At Australian Open, watching tennis more dangerous than playing it
Playing tennis carries its risks but at this year’s Australian Open, watching has been even more dangerous after a series of medical emergencies in the opening few days.Australian Open 2016 Updated: Jan 21, 2016 16:14 IST
Playing tennis carries its risks but at this year’s Australian Open, watching has been even more dangerous after a series of medical emergencies in the opening few days.
Several players were struggling with injury in the build-up to the season’s first Grand Slam, but so far it’s the spectators and ball kids who have had more problems in Melbourne.
On Thursday, Ana Ivanovic was shaken after an elderly fan was badly hurt in a fall on some steps in Rod Laver Arena, in worrying scenes which held up play for 30 minutes.
“I was really shaking, because the sound of the lady falling was really loud. I could hear it,” said the former world number one, who looked on anxiously before the spectator was finally stretchered away.
The incident came after Bernard Tomic was left fearing for a spectator’s life after she suffered a seizure during his first-round match against Denis Istomin.
In dramatic scenes, an anti-allergy shot was quickly passed through the crowd and eventually the patron was taken out of the venue, with the worst of the danger past.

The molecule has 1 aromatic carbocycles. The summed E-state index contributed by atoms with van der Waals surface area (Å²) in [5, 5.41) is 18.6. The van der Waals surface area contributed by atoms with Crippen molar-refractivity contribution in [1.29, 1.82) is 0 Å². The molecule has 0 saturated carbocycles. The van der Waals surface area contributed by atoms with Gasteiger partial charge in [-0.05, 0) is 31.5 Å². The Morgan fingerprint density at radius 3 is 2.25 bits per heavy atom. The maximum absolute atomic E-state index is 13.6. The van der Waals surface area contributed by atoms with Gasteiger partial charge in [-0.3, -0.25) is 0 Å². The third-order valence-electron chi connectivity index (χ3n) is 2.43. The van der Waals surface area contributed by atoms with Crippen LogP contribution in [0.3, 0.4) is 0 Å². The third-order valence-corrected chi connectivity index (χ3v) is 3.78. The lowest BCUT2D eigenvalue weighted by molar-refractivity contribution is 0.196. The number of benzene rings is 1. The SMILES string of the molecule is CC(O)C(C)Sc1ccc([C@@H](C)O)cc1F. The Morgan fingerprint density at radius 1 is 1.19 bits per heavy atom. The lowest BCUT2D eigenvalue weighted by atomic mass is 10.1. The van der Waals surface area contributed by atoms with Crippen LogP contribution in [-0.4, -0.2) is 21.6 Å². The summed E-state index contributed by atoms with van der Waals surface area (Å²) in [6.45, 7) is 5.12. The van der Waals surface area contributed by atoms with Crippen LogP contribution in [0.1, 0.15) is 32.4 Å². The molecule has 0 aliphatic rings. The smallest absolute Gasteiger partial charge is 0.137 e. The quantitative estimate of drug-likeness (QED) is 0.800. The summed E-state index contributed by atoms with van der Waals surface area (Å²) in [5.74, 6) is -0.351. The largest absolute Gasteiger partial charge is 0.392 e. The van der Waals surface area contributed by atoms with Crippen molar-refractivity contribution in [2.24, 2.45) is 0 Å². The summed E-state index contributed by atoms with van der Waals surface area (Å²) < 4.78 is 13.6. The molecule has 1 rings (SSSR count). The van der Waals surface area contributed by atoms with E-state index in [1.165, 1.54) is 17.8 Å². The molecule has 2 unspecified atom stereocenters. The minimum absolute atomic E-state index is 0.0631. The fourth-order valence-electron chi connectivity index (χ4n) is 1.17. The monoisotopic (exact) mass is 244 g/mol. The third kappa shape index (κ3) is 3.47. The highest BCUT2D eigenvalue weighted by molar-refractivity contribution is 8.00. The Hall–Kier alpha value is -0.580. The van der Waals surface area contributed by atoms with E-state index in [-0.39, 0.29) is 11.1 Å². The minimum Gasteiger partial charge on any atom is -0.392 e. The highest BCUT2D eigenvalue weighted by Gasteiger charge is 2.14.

Tomic said it was difficult to know how to react as a player, watching somebody in clear danger but also then having to refocus on one of the biggest matches of the season.
“Potentially someone’s dying and we’re not sure what’s going on. You know, we had 15 minutes’ gap between that service game then only to play one point,” he said afterwards.
“You know, at one stage I was looking directly at the lady. It was not a good moment to be in for me. I felt very, very sad. I really hope she’s okay.”
French former finalist Jo-Wilfried Tsonga also showed his caring side when he assisted a dazed and tearful ball girl after she had been struck in the face with a ball.
Realising the girl was in trouble, the Frenchman took her by the arm, took the balls from her hand and led her from the court -- an act of kindness which drew warm applause.
“I saw she was in trouble,” the modest Tsonga said later. “It was normal to help her out of the stadium. I hope she’s okay.
“To be honest I didn’t do anything special.”
It mirrored a situation earlier in the tournament, when Spain’s Carla Suarez spotted a ball boy swooning in the intense heat, and led him from the court, again to applause.
Perversely, injuries to players have been relatively few, although Argentina’s Diego Schwartzman also fell victim to the heat when he was stretchered away from his opening match with severe cramps.